The Chinese government highly values the role of the Convention.In our view, discussions within the UN framework of matters related to the Convention are of critical importance.The setting up of the UN Open-ended Informal Consultative Process on Oceans and the Law of the Sea(UNICPOLOS) reflects the international community's general concern over marine environmental protection, integrated management, sustainable utilization of marine resources, developing countries' ocean-related capacity building and other issues.The UNICPOLOS has become an important forum where questions concerning oceans and the law of the sea are discussed and coordinated among countries, including non-states partiesto the Convention.It facilitates the consideration by the GeneralAssemblyof the agenda item, and serves its intended purposes well.We welcome the decision made last year by the GeneralAssemblyto extend the Process for 3 years on the basis of the first phase.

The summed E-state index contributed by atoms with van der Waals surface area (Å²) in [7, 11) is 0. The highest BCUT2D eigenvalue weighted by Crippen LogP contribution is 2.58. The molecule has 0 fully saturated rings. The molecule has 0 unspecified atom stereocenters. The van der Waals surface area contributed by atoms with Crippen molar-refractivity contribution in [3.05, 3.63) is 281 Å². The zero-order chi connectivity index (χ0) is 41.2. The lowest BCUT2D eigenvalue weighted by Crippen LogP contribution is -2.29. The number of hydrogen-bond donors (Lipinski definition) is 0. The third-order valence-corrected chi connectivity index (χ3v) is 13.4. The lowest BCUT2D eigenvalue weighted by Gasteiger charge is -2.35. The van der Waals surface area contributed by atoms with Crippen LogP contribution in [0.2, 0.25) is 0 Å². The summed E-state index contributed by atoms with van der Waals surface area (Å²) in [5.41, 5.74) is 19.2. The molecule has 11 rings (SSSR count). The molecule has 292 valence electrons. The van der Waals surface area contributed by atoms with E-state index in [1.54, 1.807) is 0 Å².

At the 4th meeting of the UNICPOLOS last June, in-depth discussion was held on safety of navigation, protection of vulnerable marine ecosystems, greater international cooperation and coordination over ocean affairs and other questions, and positive results were achieved.The Chinese government attaches great importance to the question of safety of navigation.It is of the view that the current focus should be toemphasizethe responsibility of flag states, and suggests that the GeneralAssemblyinvite the Division for Ocean Affairs and the Law of the Sea (DOALOS), in cooperation and in consultation with relevant organizations and Programs within the UN system, to work out a "list" of obligations and responsibilities of flag states, and urge all countries to establish effective control of ships registered under their flags.With regard to the protection of vulnerable marine ecosystems, we believe it should be done within the framework of the UNCLOS and other relevant Conventions, with a balanced approach to protection and utilization, and adherence to the existingregimescovering high seas and the international seabed.To fill the vacuum left by the abolishment of the Sub-committee on Oceans and Coastal Areas (SOCA), we propose that the GeneralAssemblycreate an effective, transparent and regular inter-agency cooperation and coordination mechanism within the UN system.We also propose that the GeneralAssemblyrequest the SG to convene an intergovernmental meeting soon to discuss and develop an implementation plan relating to the mechanism of globalreportingand assessment of the state of themarine environment.